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MinervaMoon


Member

Posted Thu Nov 15th, 2007 12:50am Post subject: Dubious quality of QI research
Haha! To be fair, Star Trek does use a fair amount of technobabble. Can someone tell me what a plasma injector does? It doesn't sound like injecting plasma anywhere would be a good idea.

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Anonymous


Unregistered

Posted Thu Nov 15th, 2007 8:11am Post subject: Dubious quality of QI research
See this is why Doctor Who is sooo much better.

Martha: But, how do you travel in time? What makes it go?
The Doctor: Oh, let’s take the fun and the mystery out of everything! Martha, you don’t want to know, it just does. Hold on tight!

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Spiny Norman


Member

Posted Tue Dec 18th, 2007 3:12pm Post subject: Dubious quality of QI research
The telephone was pretty useless until carbon transmitters (a type of microphone) was invented by Edison.

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StickyKeys


Member

Posted Mon Dec 24th, 2007 2:01am Post subject: Dubious quality of QI research
Seriously though, who has actually seen The Godfather 3? I could barely sit through the first one. Blueh

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beeline


Member

Posted Sun Dec 30th, 2007 9:53am Post subject: Dubious quality of QI research
Interestingly, an article recently appeared on MSN about Bell's naughtiness surrounding the acquisition of the telephone patent:

http://www.msnbc.msn.com/id/22400009/

AxmxZ, could you provide us with the exact nature of the mistakes that QI researchers are constantly making? I'd be glad to fill you in on the background for any piece of research with which you disagree, as we keep a (reasonably) meticulous list of all our sources, as I'm sure you do with your corrections.

And yes, occasionally we make mistakes because we are (gasp!) human. QI genuinely does try to open people's eyes to interesting things of which most people may be unaware. Of course we welcome corrections and clarifications - that's an important part of learning - but might I suggest that you try to raise them with more grace. It's very easy to target the show's staff from afar, and use any perceived mistake as a springboard to elevate one's own intellectual status amongst one's peers, but that's not really the game we're in. We like to *discuss* differences of opinion, and perhaps work together to find the best explanation available, not embark on slightly pointless ego trips.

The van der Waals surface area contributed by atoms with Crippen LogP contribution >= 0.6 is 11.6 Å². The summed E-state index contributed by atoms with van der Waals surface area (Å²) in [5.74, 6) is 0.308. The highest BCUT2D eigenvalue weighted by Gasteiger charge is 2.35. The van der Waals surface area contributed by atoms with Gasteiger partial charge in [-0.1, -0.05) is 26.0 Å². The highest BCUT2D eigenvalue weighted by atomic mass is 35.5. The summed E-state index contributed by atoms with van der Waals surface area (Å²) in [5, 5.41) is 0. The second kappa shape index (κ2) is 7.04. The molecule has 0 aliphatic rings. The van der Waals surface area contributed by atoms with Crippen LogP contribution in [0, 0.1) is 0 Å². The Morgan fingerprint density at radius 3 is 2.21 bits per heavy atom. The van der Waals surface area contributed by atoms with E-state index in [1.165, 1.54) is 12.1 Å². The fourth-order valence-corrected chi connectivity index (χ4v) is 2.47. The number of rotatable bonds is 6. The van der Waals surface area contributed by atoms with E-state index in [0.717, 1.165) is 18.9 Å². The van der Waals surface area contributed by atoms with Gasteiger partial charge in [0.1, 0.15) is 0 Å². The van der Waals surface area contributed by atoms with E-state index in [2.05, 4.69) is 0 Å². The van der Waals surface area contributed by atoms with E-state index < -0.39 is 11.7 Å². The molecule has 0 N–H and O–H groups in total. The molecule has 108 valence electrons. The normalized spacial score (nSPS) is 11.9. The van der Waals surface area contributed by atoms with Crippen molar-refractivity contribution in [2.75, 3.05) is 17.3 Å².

Yes, we were wrong about the first written use of the word 'hello' - it wasn't Edison at all, it turns out. But - quite interestingly - according to the OED, neither was it Mark Twain. That was indeed a simple mistake. But it's certainly worth trying yourself to find a thousand interesting facts and placing them before an audience of several million to see if every single one of them stands up. I'll guarantee nobody can do that. If you can manage more than a 95% hit rate, we'll consider hiring you!

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Spiny Norman


Member

Posted Sun Jan 6th, 2008 7:49pm Post subject: Dubious quality of QI research
"Dune" (1984) wasn't directed by "Alan Smithee", he only got that credit for the longer TV edition. David Lynch did take the credit for the theatrical release.

I spotted a small mistake in QI and it doesn't even feel good. I feel like a nagger.